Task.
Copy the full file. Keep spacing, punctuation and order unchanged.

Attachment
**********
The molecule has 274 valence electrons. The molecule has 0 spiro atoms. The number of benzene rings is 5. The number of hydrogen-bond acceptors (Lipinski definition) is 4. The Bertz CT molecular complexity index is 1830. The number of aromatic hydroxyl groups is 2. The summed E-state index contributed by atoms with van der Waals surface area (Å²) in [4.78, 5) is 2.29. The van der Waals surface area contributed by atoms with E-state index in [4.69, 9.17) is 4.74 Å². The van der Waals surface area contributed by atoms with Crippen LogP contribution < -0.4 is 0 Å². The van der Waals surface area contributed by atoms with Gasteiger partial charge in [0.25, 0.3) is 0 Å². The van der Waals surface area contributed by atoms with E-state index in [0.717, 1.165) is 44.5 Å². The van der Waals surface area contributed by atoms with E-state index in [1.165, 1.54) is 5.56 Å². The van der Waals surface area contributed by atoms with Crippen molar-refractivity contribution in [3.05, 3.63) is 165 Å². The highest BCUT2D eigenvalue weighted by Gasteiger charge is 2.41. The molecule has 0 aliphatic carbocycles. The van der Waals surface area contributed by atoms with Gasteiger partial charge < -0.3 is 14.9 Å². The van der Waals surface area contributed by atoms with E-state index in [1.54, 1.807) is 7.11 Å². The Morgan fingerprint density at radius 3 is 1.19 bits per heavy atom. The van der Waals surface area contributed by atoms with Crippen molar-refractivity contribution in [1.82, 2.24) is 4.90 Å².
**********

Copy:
The molecule has 274 valence electrons. The molecule has 0 spiro atoms. The number of benzene rings is 5. The number of hydrogen-bond acceptors (Lipinski definition) is 4. The Bertz CT molecular complexity index is 1830. The number of aromatic hydroxyl groups is 2. The summed E-state index contributed by atoms with van der Waals surface area (Å²) in [4.78, 5) is 2.29. The van der Waals surface area contributed by atoms with E-state index in [4.69, 9.17) is 4.74 Å². The van der Waals surface area contributed by atoms with Crippen LogP contribution < -0.4 is 0 Å². The van der Waals surface area contributed by atoms with Gasteiger partial charge in [0.25, 0.3) is 0 Å². The van der Waals surface area contributed by atoms with E-state index in [0.717, 1.165) is 44.5 Å². The van der Waals surface area contributed by atoms with E-state index in [1.165, 1.54) is 5.56 Å². The van der Waals surface area contributed by atoms with Crippen molar-refractivity contribution in [3.05, 3.63) is 165 Å². The highest BCUT2D eigenvalue weighted by Gasteiger charge is 2.41. The molecule has 0 aliphatic carbocycles. The van der Waals surface area contributed by atoms with Gasteiger partial charge < -0.3 is 14.9 Å². The van der Waals surface area contributed by atoms with E-state index in [1.54, 1.807) is 7.11 Å². The Morgan fingerprint density at radius 3 is 1.19 bits per heavy atom. The van der Waals surface area contributed by atoms with Crippen molar-refractivity contribution in [1.82, 2.24) is 4.90 Å².